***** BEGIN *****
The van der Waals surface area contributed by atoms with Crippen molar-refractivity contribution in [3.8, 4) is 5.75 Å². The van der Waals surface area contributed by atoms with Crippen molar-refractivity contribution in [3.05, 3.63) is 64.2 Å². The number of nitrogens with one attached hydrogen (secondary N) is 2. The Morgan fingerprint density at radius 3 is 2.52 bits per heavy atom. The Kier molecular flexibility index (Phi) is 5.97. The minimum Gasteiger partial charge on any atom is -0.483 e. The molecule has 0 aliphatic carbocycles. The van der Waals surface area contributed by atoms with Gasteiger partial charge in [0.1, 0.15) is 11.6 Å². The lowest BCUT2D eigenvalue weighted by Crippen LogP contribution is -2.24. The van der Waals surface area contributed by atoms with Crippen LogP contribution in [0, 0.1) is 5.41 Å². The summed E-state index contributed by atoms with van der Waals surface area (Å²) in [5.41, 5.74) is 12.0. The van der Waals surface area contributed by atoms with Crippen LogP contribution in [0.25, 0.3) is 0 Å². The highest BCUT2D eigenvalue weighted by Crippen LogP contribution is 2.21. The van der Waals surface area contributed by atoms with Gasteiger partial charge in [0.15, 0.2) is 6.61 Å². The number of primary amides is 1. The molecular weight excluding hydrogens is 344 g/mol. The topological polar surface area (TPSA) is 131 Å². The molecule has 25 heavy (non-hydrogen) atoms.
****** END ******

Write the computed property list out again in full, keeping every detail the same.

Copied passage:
The van der Waals surface area contributed by atoms with Crippen molar-refractivity contribution in [3.8, 4) is 5.75 Å². The van der Waals surface area contributed by atoms with Crippen molar-refractivity contribution in [3.05, 3.63) is 64.2 Å². The number of nitrogens with one attached hydrogen (secondary N) is 2. The Morgan fingerprint density at radius 3 is 2.52 bits per heavy atom. The Kier molecular flexibility index (Phi) is 5.97. The minimum Gasteiger partial charge on any atom is -0.483 e. The molecule has 0 aliphatic carbocycles. The van der Waals surface area contributed by atoms with Gasteiger partial charge in [0.1, 0.15) is 11.6 Å². The lowest BCUT2D eigenvalue weighted by Crippen LogP contribution is -2.24. The van der Waals surface area contributed by atoms with Crippen LogP contribution in [0, 0.1) is 5.41 Å². The summed E-state index contributed by atoms with van der Waals surface area (Å²) in [5.41, 5.74) is 12.0. The van der Waals surface area contributed by atoms with Crippen LogP contribution in [0.25, 0.3) is 0 Å². The highest BCUT2D eigenvalue weighted by Crippen LogP contribution is 2.21. The van der Waals surface area contributed by atoms with Gasteiger partial charge in [0.15, 0.2) is 6.61 Å². The number of primary amides is 1. The molecular weight excluding hydrogens is 344 g/mol. The topological polar surface area (TPSA) is 131 Å². The molecule has 25 heavy (non-hydrogen) atoms.